With the swearing in of San Francisco interim Sheriff Vicki Hennessy on Wednesday, Mayor Ed Lee hoped to steer the city clear of the sideshow of embattled Sheriff Ross Mirkarimi’s domestic violence case.
“It’s been my intention and I believe the intention of the rest of the city to get to work,” said Lee immediately after administering the oath of office to Hennessy.
But despite Lee’s intentions to avoid distraction, the city’s murkiest days may lie ahead.
Just before the swearing-in, the city served Mirkarimi with misconduct charges, officially suspending him from the office he’s held since January. The move sets in motion the legal and political maneuvering likely to foreshadow a spectacle unlike the city has ever witnessed.
The first stop on the Mirkarimi express is before the city’s Ethics Commission. The five-member board will hear the case for Mirkarimi’s permanent removal from the job as Sheriff. John St. Croix, Executive Director of the commission said a public hearing could take place as soon as five days after the charges were served, though it will more likely be weeks. St. Croix expects the hearing to take place in early April.
The hearing would last at least a day, he said. The corruption case against former San Francisco Supervisor Ed Jew lasted two days.
The commission has yet to determine the format for Mirkarimi’s hearing. It may include witnesses and evidence, such as the now-infamous videotape of Mirkarimi’s wife Eliana Lopez reportedly showing her bruised arm to neighbor Ivy Madison.
The five-member Ethics Commission, mostly made-up of attorneys, would then forward its recommendation on whether or not Mirkarimi should be removed to the Board of Supervisors, where Mirkarimi served two terms. No matter which way the Ethics Commission decides, the final decision ends up with the board.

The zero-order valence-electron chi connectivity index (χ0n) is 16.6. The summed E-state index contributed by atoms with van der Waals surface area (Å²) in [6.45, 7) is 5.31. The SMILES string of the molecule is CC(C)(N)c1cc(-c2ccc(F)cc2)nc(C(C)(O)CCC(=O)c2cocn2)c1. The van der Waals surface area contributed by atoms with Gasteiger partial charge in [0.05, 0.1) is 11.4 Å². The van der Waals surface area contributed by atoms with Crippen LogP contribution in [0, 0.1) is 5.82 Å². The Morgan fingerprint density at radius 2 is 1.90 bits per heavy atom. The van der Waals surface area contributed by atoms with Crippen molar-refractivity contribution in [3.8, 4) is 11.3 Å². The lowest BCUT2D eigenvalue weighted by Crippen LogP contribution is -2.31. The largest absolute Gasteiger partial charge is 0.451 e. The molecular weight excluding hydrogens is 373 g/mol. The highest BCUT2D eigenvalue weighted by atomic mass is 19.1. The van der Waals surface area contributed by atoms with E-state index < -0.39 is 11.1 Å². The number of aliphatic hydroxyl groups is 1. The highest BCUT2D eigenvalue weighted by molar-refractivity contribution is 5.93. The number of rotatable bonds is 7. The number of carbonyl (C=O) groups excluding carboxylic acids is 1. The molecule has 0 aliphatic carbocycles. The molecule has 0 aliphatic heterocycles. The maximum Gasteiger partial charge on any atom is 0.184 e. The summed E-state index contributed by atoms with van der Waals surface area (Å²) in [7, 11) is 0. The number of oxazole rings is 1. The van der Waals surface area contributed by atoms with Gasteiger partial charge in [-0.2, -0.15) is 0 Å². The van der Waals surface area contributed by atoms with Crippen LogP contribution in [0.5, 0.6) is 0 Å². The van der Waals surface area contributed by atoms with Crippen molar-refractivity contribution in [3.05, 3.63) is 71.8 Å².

“The train has left the station and is barreling down the tracks,” said Democratic Strategist and former Mayor Gavin Newsom spokesman, Nathan Ballard.
Ballard said the hearing before the supervisors sets-up an unusual political scenario.
“The Board of Supervisors will be the judge and jury for Ross Mirkarimi,” said Ballard, “their old colleague, and in many cases, their own friend.”
Ballard expects the board hearing to become a spectacle, minus many of the rules of a traditional court.
“In a case that will have certain ground rules,” said Ballard, “but not the strict rules that you’re going to see in a court of law.”
St. Croix said once the board receives the case, supervisors will have 30 days to render their decision. Because the city’s charter doesn’t lay out a specific format for such hearings, the board will have some wiggle room on how to format its proceedings.
Again, the videotape of Eliana Lopez could possibly become evidence. It would take nine of the eleven supervisors to pass a permanent ousting of Mirkarimi.
Already adding some spice to the mix, is word Mirkarimi may seek a court injunction to try and delay his suspension. Calls to his new attorney, David Waggoner were not returned.
Whatever the outcome, it’s clear that even as Mayor Lee tries to veer the city’s official tires back on track, a twisty and vicious road lays ahead.